If a sample of percentage results from 200 different populations has been transformed using the arcsine square root method how should the z scores of this transformed data be calculated?

The method used by a colleague is below. However I feel there is an issue with this in particular the standard error applied as, in examples where the denominator of the original percentage is particularly high for each population, almost every observation could be outside of the 95% (z>1.96 or <-1.96). $$ z = 2\sqrt n (\arcsin\sqrt{𝑟/𝑛} - \arcsin\sqrt p) $$ Where the observed proportion had numerator $r$ and denominator $n$, and $p$ was the mean proportion. The standard error in this case was $s = 1⁄(2\sqrt n)$.

Should you not just transform the percentage data using $\arcsin(\sqrt \%)$ and then find the mean and standard deviation of this transformed data and then apply the normal z-score formula of z = (observed - mean) / standard deviation?

  • $\begingroup$ I tried to format your equations, but they are somewhat ambiguous. Please ensure they still say what you want them to. $\endgroup$ Sep 1, 2017 at 16:46
  • $\begingroup$ Re the title: If I cut a corner in following a "square route," would that make it a "curved route"? :-) $\endgroup$
    – whuber
    Sep 1, 2017 at 16:57
  • $\begingroup$ I've spoiled @whuber's jest by editing "route" to "root". $\endgroup$
    – Nick Cox
    Sep 1, 2017 at 17:17

1 Answer 1


The arc sine square root transformation, sometimes called angular, feeds on proportions between 0 and 1. It has various minor virtues, as it often pulls in skewed tails with consequences both for summarizing distributions and for modelling.

(Why percents are mentioned here at all is not clear. On a purist view, 0 and 100% are just other ways to write 0 and 1, but not all software takes that line, so that to get a display of numbers like 0 and 100, you often have to multiply by 100. Conversely, if you have values between 0 and 100, then you must divide by 100 before you apply this transformation.)

There are at least two levels to this question. First, we can confirm that z-scores, meaning (value $-$ mean) / sd, will typically differ according to whether they are calculated from original data as proportions or from transformed data. This is inevitable, as the transformation is nonlinear, as is shown by plotting arc sine square root versus original.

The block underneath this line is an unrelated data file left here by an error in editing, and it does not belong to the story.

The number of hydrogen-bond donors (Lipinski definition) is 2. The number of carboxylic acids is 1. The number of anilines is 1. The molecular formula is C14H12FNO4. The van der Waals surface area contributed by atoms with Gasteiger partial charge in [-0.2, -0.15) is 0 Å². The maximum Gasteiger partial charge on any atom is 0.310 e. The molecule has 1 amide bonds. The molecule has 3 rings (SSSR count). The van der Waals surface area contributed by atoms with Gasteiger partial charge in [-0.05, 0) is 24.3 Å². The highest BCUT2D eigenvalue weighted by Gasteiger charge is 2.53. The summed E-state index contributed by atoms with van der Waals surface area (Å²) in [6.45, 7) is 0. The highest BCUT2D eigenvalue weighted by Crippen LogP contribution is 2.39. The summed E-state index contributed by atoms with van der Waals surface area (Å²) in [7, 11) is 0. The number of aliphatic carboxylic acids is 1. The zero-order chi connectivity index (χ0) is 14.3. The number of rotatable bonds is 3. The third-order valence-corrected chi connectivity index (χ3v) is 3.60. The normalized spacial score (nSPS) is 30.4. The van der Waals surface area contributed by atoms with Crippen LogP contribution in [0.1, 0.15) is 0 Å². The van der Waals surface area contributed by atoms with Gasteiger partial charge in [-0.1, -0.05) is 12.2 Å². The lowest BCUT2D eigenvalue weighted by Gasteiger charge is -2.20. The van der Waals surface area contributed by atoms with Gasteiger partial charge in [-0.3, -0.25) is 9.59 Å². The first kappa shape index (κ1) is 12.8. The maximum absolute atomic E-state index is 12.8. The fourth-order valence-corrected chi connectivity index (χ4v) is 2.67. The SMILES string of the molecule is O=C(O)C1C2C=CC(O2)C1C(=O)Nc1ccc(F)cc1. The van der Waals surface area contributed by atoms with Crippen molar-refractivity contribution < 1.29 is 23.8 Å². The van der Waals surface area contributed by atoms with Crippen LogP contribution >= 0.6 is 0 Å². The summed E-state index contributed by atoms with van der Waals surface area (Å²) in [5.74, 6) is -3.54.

Second, what is the interest or use here of z-scores at all, because that will drive which version is in some sense deemed better? If it's useful that z-scores be approximately symmetrically distributed, then those calculated from transformed values may be preferable. But they are just linear scalings of the transformed values.

This paper is helpful and provocative, despite its rather graceless title:

Warton, David I. and Hui, Francis K. C. 2011. The arcsine is asinine: the analysis of proportions in ecology. Ecology 92(1): 3-10 http://dx.doi.org/10.1890/10-0340.1

As minor entertainment, here is a sample of proportions from a skewed distribution on a normal quantile plot. As both the original and the transformed scale are bounded, we don't expect either distribution to be normal, but plotting data in this way is still useful.

enter image description here

enter image description here

For completeness, here is the Stata code used. People accustomed to other software should be able to translate freely.

set obs 100
set seed 2804 
gen p = rbeta(1,4)
gen ang_p = asin(sqrt(p))
label var p "proportions from beta(1,4)"
label var ang_p "arc sine square root"
qplot ang_p p, trscale(invnormal(@)) xla(-2(1)2) xtitle(normal deviate) legend(col(1) pos(11) ring(0)) aspect(1) yla(0(0.2)1, ang(h)) ytitle(data and angular transform) name(g1)
su p
gen z_p = (p - r(mean))/r(sd)
su ang_p 
gen z_a = (ang_p - r(mean))/r(sd)
label var z_p "proportions from beta(1,4)"
label var z_a "arc sine square root"
qplot z_a z_p, trscale(invnormal(@)) xla(-2(1)2) xtitle(normal deviate) legend(col(1) pos(11) ring(0)) aspect(1) yla(, ang(h)) ytitle(z-scores) name(g2)

Your Answer

By clicking “Post Your Answer”, you agree to our terms of service and acknowledge that you have read and understand our privacy policy and code of conduct.

Not the answer you're looking for? Browse other questions tagged or ask your own question.